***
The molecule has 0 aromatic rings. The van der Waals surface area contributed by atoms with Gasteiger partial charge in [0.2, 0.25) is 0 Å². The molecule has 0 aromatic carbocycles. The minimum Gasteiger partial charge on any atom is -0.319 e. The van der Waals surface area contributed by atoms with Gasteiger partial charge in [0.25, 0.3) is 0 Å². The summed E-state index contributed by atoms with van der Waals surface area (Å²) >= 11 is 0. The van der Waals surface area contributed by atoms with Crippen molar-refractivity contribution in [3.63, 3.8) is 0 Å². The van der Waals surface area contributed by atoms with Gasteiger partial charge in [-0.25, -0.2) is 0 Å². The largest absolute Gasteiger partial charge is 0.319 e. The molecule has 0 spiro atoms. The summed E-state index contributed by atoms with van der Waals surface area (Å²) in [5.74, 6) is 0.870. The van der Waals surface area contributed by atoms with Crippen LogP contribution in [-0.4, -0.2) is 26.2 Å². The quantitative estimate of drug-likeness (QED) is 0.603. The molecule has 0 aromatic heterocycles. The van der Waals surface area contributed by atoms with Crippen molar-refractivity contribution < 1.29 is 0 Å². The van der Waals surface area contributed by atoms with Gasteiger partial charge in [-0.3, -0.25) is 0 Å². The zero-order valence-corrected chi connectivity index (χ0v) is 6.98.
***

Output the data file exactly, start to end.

The molecule has 0 aromatic rings. The van der Waals surface area contributed by atoms with Gasteiger partial charge in [0.2, 0.25) is 0 Å². The molecule has 0 aromatic carbocycles. The minimum Gasteiger partial charge on any atom is -0.319 e. The van der Waals surface area contributed by atoms with Gasteiger partial charge in [0.25, 0.3) is 0 Å². The summed E-state index contributed by atoms with van der Waals surface area (Å²) >= 11 is 0. The van der Waals surface area contributed by atoms with Crippen molar-refractivity contribution in [3.63, 3.8) is 0 Å². The van der Waals surface area contributed by atoms with Gasteiger partial charge in [-0.25, -0.2) is 0 Å². The largest absolute Gasteiger partial charge is 0.319 e. The molecule has 0 spiro atoms. The summed E-state index contributed by atoms with van der Waals surface area (Å²) in [5.74, 6) is 0.870. The van der Waals surface area contributed by atoms with Crippen LogP contribution in [-0.4, -0.2) is 26.2 Å². The quantitative estimate of drug-likeness (QED) is 0.603. The molecule has 0 aromatic heterocycles. The van der Waals surface area contributed by atoms with Crippen molar-refractivity contribution < 1.29 is 0 Å². The van der Waals surface area contributed by atoms with Gasteiger partial charge in [-0.3, -0.25) is 0 Å². The zero-order valence-corrected chi connectivity index (χ0v) is 6.98.